In this study, a series of novel 3-alkyl-2,3-dihydro-1H-isoindol-1-ones compounds (3a–i) were designed and synthesized. Antiplatelet aggregation activity screening results showed that 3d significantly inhibited ADP- and AA-induced platelet aggregation in vitro and inhibited the formation of blood clots in vivo. Meanwhile, 3d exhibited a very high absolute bioavailability at 10 mg/kg dosage (93.7%) and rapidly distributed in brain tissue to keep high blood drug concentration for the treatment of ischemic strokes, which might make up for the deficiency of NBP. More importantly, 3d not only exhibited a potent activity in scavenging free radicals and improved the survival of HT22 cells against the ROS-mediated cytotoxicity in vitro but also significantly attenuated the I/R-induced oxidative stress in ischemic rat brain. For example, 3d could increase the content of brain antioxidant SOD and GSH and reduce the levels of brain MDA and NO. The ability of 3d to scavenge free radicals was comparable with that of clinical NBP or Eda. Most importantly, we observed that treatment of 3d significantly reduced infarct size, improved neurobehavioral deficits, and prominently decreased attenuation of cerebral damage in a rat model of transient and permanent MCA focal cerebral ischemia. Therefore, the results of our study demonstrated that 3-alkyl-2,3-dihydro-1H-isoindol-1-ones, a novel style of compounds, might be promising candidate drugs for the treatment of acute ischemic stroke, and that 3d may be a promising therapeutic agent for the prevention and treatment of clinical stroke. In addition, the neuroprotective effects of 3d might involve multiple mechanisms. Therefore, further studies are needed to reveal other pharmacological mechanisms of 3d for the treatment of ischemic stroke in the future.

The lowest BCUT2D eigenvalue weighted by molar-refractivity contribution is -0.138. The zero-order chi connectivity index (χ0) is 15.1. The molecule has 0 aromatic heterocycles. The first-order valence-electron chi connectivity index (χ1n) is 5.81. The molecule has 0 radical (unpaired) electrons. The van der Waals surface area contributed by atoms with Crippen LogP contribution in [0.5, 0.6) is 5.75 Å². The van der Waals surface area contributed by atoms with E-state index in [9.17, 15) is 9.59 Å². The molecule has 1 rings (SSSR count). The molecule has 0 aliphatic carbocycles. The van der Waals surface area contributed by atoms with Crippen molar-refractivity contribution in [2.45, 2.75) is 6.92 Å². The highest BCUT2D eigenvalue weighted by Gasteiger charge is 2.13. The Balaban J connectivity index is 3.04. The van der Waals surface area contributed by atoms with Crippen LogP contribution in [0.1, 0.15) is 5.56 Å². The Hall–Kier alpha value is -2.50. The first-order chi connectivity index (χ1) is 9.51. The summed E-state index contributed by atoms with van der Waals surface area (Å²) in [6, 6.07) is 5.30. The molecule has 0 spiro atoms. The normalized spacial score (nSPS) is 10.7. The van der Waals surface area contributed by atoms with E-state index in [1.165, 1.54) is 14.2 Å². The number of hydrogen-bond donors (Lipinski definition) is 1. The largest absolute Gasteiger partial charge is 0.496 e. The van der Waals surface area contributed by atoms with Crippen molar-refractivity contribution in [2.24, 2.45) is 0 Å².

The authors report no conflicts of interest in this work.